By Democrat reporter
The Archdiocese of Glasgow has secured a deal on the transfer of ownership of the former St Peter’s Seminary and its surrounding estate at Cardross to new owners.
A new charity, the Kilmahew Education Trust, will be the legal owners of the site.
They aim to develop it as an asset for the local community while respecting the unique archaeological status of the iconic St Peter’s building.
Announcing the transfer of ownership, Archbishop Philip Tartaglia, the Archbishop of Glasgow, said: “This is a good day for the Archdiocese, for the local area, and, I hope, for the wider Scottish community.
“Times were very different when St Peter’s Seminary was opened in the late 1960s to wide architectural acclaim.
“Changing requirements in priestly education, a drop in the number of seminarians and difficulties in maintaining the fabric of the building mean that the seminary had a relatively short lifespan.
“For four decades the Archdiocese has sought a new owner for the site, and finally a solution has been found.
“I wish the new owners every success as they develop the site and move forward to a new chapter in the history of the seminary and its estate.”
Stuart Cotton of the new charitable trust was equally enthusiastic at the news.
He said: “The Trust is delighted to take up the many challenges that exist on the Kilmahew Estate and is grateful to the Archdiocese of Glasgow for its outstanding support over the last year in facilitating the transfer of ownership and for trusting us with the honour of becoming the next custodians of this outstanding and unique heritage asset.
“There is no doubting the beauty of the Kilmahew landscape nor the atmospheric presence that surrounds the seminary complex of St. Peter’s.
“We simply need to develop a viable vision, with education at its core, and execute the plans that develop from that to the best of our abilities.
“In the build up to the acquisition, our Education Trust has been busy putting together an internationally-renowned team to assist us.
“We are currently fine-tuning our plans to enhance Kilmahew and these will be made public in due course.
“It goes without saying that the Kilmahew Estate and St. Peter’s Seminary are of significant historical importance to the Scottish public and we are acutely aware of just how many diverse groups are stakeholders, including the local Cardross community, Historic Environment Scotland and the Scottish Government.
“The next few months will see us developing relationships with these and other stakeholders and presenting our vision for Kilmahew alongside our expert team.”
“We believe our vision will provide Kilmahew with a very exciting and vibrant future whilst also respecting its outstanding heritage.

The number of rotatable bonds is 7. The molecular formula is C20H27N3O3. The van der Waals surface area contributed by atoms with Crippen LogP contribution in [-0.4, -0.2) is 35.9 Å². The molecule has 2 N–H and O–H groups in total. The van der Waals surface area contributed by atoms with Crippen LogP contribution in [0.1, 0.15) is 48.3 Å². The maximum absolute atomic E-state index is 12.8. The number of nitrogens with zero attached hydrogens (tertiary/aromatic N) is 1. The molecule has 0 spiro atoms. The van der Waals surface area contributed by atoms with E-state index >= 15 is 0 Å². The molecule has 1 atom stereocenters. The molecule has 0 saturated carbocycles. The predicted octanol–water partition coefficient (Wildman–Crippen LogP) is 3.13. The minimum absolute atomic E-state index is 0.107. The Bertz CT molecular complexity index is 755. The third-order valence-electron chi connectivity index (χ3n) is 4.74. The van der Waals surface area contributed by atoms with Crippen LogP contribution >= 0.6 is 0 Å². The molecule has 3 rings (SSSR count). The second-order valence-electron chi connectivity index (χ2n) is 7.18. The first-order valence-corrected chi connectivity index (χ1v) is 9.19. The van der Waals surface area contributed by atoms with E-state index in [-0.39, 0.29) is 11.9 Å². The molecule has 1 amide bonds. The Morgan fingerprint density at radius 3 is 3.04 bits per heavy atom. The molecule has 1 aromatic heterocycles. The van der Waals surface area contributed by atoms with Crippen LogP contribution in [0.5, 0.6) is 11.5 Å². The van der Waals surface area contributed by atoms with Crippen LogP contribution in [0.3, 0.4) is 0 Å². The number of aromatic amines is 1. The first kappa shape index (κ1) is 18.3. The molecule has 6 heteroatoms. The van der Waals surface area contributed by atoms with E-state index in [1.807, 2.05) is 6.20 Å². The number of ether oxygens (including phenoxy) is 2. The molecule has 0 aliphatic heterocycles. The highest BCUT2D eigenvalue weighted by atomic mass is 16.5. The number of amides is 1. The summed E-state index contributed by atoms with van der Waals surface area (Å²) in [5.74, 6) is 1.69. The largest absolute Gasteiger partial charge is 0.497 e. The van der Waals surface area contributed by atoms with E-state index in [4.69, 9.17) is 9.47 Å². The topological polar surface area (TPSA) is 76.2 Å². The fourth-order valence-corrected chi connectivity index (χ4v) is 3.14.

This news means that the transfer of ownership from the Archdiocese of Glasgow to Kilmahew Education Trust is now complete.
No payment was made as the Archdiocese bequeathed the estate and buildings free of charge to the Trust.
The Kilmahew Education Trust has been created to provide access to the Kilmahew Estate’s outstanding historical, spiritual, architectural and horticultural legacies whilst educating the public on its diverse cultural heritage.
The acquisition of Kilmahew marks the end of a 10 year search by the Trustees to identify a suitable site in the UK from which to base their educational programmes which will be aimed at young children and their families.
With backgrounds in education consultancy and complex business turnarounds, the Trustees claim they are are uniquely placed to deliver a new chapter in the history of Kilmahew and the St. Peter’s Seminary complex.
The seminary building was designed by the firm of Gillespie, Kidd & Coia, and has been described by one international architecture conservation organisation as a “building of world significance”.
Brutalist in style and owing a huge debt to Le Corbusier, the seminary is widely considered to be one of the most important examples of modernist architecture in Scotland.
On the other hand it has been severely criticised as being ugly and not being fit for the purpose for which it was built.
It was completed in 1966 just as the number of candidates entering seminary began to decline. The building never reached its full capacity of around 100 students. It closed in February, 1980.
For some years, at the instigation of the late Cardinal Tom Winning, it acted as a drug rehabilitation unit which eventually transferred to Red Towers, a mansion house in Helensburgh.
Despite many ideas and plans being submitted for St Peter’s it is only now, 40 years on, that what the Church perceives to be a suitable long-term and viable solution to the question of the controversial seminary’s future been found.